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Stull v. Lewis & Clark College

United States District Court, D. Oregon

July 10, 2014

BARRY JOE STULL, Plaintiff,
v.
LEWIS & CLARK COLLEGE, et al., Defendants.

Barry Joe Stull, Portland, OR, Plaintiff pro se.

David A. Ernst and Timothy Cunningham, DAVIS WRIGHT TREMAINE, LLP, Portland, OR, Of Attorneys for Defendants Lewis & Clark College, Tim O'Dwyer, Mark Nisbett, Tim Burgard, and Nick Mobley.

Elizabeth C. Knight, DUNN CARNEY ALLEN HIGGINS & TONGUE LLP, Portland, OR, Of Attorneys for Defendants Nicholas Dazer and Bullivant Houser Bailey, P.C.

OPINION AND ORDER

MICHAEL H. SIMON, District Judge.

On August 28, 2012, Plaintiff Barry Joe Stull ("Stull"), filed suit against Defendants, asserting claims relating to injuries suffered by Stull when he was allegedly forcibly evicted from a building on the Lewis & Clark campus. Dkt. 2. On December 5 and 6, 2012, Defendants filed motions to dismiss Stull's complaint for lack of subject matter jurisdiction and failure to state a claim. Dkts. 17 & 20. Stull did not file any response to the motions to dismiss, despite the Court giving Stull notice and additional time. On April 29, 2013, Magistrate Judge John V. Acosta issued Findings and Recommendations recommending that the Court grant Defendants' motions to dismiss and dismiss the case with prejudice. Dkt. 34. That same day, the Findings and Recommendation was mailed to Stull. Dkt. 35. It was not returned as undeliverable.

Stull did not file any objections to Judge Acosta's Findings and Recommendation. On May 22, 2013, this Court adopted Judge Acosta's Findings and Recommendation, dismissed the case with prejudice, and entered a final judgment. Dkts. 37 & 38. The Court's Opinion and Order and the Judgment were mailed to Stull. Dkt. 39. These were also not returned as undeliverable.

On May 22, 2014, Stull filed a Motion for Relief from Judgment, pursuant to Rule 60, which is currently before the Court. Dkt. 42. For the reasons set forth below, the Court denies Stull's motion.

STANDARDS

Federal Rule of Civil Procedure 60(b) governs reconsideration of final orders of the district court. Rule 60(b) allows a district court to relieve a party from a final judgment or order for the following reasons: "(1) mistake, inadvertence, surprise, or excusable neglect; (2) newly discovered evidence...; (3) fraud... by an opposing party; (4) the judgment is void; (5) the judgment has been satisfied... or (6) any other reason that justifies relief." Fed.R.Civ.P. 60(b). A motion under Rule 60(b) must be made within a reasonable time and, in any event, "no more than a year after the entry of the judgment or order or the date of the proceeding." Fed.R.Civ.P. 60(c). The party making the Rule 60(b) motion bears the burden of proof. See Rufo v. Inmates of Suffolk Cnty. Jail, 502 U.S. 367, 383 (1992).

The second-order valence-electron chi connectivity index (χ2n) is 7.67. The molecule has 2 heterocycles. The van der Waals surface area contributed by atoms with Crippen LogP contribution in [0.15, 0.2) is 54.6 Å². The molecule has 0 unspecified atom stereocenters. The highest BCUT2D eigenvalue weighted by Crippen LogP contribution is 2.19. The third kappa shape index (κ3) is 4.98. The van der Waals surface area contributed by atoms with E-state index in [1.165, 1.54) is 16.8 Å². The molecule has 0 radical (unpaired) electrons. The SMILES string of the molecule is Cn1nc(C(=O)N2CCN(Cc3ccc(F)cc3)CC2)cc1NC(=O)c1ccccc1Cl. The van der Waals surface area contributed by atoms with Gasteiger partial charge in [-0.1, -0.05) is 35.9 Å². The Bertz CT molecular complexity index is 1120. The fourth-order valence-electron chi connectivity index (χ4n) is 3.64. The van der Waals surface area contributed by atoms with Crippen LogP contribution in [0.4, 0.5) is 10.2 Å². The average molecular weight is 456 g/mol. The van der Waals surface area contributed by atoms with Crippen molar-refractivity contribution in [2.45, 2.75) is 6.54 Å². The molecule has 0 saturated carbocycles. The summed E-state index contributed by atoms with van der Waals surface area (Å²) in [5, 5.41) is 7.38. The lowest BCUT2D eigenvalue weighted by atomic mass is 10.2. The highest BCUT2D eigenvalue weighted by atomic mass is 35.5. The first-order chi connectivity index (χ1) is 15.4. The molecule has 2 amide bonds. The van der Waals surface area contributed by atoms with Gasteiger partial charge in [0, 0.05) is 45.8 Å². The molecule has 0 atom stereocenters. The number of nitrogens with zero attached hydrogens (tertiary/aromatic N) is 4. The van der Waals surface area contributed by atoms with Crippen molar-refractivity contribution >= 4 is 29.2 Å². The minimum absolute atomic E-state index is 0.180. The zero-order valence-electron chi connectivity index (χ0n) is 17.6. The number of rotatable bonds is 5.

DISCUSSION

Stull styles his motion as one under rule 60(6). It is unclear whether Stull means to assert his motion under Rule 60(b)(6), or generically under Rule 60(b) without identifying the specific subsection of Rule 60 on which he relies. Because the Court construes pro se filings liberally, the Court analyzes Stull's motion under the only potentially applicable subsections, Rule 60(b)(1) and Rule 60(b)(6).

A. Motion for Relief from Judgment Under Rule 60(b)(6)

Rule 60(b)(6) is the catch-all provision of Rule 60, which provides for relief from a final order or judgment for "any other reason that justifies relief." "A movant seeking relief under Rule 60(b)(6) must show extraordinary circumstances' justifying the reopening of a final judgment." Jones v. Ryan, 733 F.3d 825, 833 (9th Cir. 2013) (quoting Gonzalez v. Crosby, 545 U.S. 524, 528 (2005)). This rule is "used sparingly as an equitable remedy to prevent manifest injustice.'" Lal v. California, 610 F.3d 518, 524 (9th Cir. 2010) (quoting United States v. Alpine Land & Reservoir Co., 984 F.2d 1047, 1049 (9th Cir. 1993)).

Stull argues that he is entitled to relief from the final judgment dismissing his case because he did not receive in the mail a copy of the Findings and Recommendation mailed to him on April 29, 2013, or this Court's Opinion and Order and Judgment mailed to him on May 22, 2013. Stull asserts that the clinic to which the documents were mailed was "undergoing changes" and that the mail was lost. Stull further asserts that he contacted the court clerk in September 2013 and that is when he learned of the Findings and Recommendation, Opinion and Order, and Judgment. After ...


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